A win for self-expression: Canada judge rules hospital employees cannot be forced to cover up tattoos and piercings in the workplace anymore.
Originally posted on National Post | News:
The Ottawa Hospital’s pioneering attempt to impose a dress code on its staff has been struck down by a labour arbitrator, who ruled there was no justification for ordering workers to cover up their tattoos and remove their piercings.
Defending a policy considered unique in Canadian health care, the hospital had argued the body art could be disturbing to patients who need all the help they can get to recover.
Arbitrator Lorne Slotnick agreed some of the hospitals’ older patients might have a more negative first impression of a nurse sporting a tattoo or nose ring, but concluded there was no evidence the adornments affected patient health. The dress code did, on the other hand, unjustifiably restrict staff members’ right “to present themselves as they see fit,” he said.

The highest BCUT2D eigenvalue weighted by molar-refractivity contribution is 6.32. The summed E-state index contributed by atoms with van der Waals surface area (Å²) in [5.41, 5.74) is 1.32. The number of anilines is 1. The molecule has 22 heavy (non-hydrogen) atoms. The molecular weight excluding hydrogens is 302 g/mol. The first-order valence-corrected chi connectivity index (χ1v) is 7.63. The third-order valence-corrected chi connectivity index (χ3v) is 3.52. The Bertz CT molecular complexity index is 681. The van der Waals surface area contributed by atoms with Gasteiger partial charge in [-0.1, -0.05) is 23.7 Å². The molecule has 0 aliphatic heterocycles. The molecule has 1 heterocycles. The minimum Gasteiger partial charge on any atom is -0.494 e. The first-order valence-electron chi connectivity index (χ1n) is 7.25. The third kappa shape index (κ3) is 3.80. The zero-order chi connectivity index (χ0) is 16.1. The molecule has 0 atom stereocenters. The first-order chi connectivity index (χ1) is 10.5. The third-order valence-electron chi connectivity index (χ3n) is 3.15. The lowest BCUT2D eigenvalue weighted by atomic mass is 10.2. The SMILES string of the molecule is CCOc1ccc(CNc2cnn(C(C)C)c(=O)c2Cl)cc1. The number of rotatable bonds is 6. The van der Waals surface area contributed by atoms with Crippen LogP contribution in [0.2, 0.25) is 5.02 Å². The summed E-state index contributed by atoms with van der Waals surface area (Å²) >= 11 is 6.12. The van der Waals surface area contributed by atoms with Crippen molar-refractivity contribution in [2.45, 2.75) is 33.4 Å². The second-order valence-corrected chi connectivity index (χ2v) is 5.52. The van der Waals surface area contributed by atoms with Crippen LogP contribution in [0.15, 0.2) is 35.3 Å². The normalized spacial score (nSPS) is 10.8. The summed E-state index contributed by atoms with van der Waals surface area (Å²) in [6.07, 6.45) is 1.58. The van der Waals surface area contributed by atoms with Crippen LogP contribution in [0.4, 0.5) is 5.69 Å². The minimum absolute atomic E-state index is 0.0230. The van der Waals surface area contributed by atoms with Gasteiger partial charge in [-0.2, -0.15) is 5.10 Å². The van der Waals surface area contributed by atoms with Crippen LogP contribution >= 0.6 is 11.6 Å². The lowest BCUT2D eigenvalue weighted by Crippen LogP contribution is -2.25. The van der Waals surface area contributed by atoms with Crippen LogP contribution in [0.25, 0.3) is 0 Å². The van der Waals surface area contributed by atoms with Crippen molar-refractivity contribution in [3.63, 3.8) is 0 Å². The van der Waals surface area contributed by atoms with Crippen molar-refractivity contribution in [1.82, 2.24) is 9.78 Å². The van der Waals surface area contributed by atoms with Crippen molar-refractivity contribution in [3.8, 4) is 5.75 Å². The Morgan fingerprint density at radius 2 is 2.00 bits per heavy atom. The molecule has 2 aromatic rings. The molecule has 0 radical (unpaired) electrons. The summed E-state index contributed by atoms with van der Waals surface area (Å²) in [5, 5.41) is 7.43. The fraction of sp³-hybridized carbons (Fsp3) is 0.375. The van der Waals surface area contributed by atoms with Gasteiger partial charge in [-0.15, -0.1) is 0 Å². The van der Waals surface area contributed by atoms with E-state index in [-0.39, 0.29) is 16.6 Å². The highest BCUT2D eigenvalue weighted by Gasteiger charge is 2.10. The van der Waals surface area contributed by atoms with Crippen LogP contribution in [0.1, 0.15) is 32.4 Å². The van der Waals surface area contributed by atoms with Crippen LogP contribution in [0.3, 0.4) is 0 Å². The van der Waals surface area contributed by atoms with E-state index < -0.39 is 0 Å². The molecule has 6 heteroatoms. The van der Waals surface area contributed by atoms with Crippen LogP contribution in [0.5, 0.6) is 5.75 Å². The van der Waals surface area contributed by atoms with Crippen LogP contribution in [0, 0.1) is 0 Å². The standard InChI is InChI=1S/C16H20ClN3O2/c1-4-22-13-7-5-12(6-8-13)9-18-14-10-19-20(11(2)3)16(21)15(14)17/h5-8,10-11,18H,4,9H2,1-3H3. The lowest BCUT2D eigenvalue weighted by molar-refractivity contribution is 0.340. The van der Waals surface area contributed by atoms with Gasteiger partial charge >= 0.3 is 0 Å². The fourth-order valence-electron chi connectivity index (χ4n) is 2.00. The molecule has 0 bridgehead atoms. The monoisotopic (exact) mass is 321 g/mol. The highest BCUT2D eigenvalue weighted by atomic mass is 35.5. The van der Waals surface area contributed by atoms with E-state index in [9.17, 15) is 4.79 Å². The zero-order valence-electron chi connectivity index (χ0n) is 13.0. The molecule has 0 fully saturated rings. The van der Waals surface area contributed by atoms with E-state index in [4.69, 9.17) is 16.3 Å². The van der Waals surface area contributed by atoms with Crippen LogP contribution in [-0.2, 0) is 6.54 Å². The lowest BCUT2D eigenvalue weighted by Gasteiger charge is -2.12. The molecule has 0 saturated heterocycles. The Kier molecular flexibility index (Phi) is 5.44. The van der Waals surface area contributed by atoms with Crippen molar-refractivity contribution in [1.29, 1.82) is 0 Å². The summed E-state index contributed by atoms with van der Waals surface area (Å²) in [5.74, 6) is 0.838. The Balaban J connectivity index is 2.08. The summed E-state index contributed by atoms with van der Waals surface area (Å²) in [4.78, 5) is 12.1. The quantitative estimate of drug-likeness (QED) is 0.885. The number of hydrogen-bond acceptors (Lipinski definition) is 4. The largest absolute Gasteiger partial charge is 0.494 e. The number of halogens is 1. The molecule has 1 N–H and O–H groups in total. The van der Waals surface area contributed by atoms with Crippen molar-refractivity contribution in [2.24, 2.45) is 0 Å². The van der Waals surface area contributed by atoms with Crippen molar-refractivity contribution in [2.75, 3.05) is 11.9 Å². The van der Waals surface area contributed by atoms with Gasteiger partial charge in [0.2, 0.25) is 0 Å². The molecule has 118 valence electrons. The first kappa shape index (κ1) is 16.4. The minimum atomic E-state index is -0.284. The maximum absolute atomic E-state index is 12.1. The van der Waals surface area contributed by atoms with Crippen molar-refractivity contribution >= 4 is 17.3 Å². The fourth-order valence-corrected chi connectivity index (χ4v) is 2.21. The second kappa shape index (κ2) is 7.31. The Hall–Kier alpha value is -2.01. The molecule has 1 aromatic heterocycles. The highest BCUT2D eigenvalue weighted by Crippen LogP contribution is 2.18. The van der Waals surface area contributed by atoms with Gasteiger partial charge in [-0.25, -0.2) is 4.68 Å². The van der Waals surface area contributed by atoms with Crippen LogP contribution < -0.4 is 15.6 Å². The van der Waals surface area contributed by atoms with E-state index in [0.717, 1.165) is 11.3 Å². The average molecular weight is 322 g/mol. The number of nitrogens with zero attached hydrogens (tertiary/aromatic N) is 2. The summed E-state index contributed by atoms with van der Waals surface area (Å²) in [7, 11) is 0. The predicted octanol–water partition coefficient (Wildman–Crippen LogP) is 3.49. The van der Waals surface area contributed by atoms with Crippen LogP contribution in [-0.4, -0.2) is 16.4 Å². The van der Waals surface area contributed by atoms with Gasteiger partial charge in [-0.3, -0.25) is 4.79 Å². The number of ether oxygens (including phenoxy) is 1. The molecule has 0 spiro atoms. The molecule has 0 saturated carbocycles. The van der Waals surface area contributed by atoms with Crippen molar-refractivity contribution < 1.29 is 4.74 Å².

Mr. Slotnick compared the case to a grievance by Toronto-area firefighters 40 years ago over a ban on sideburns.
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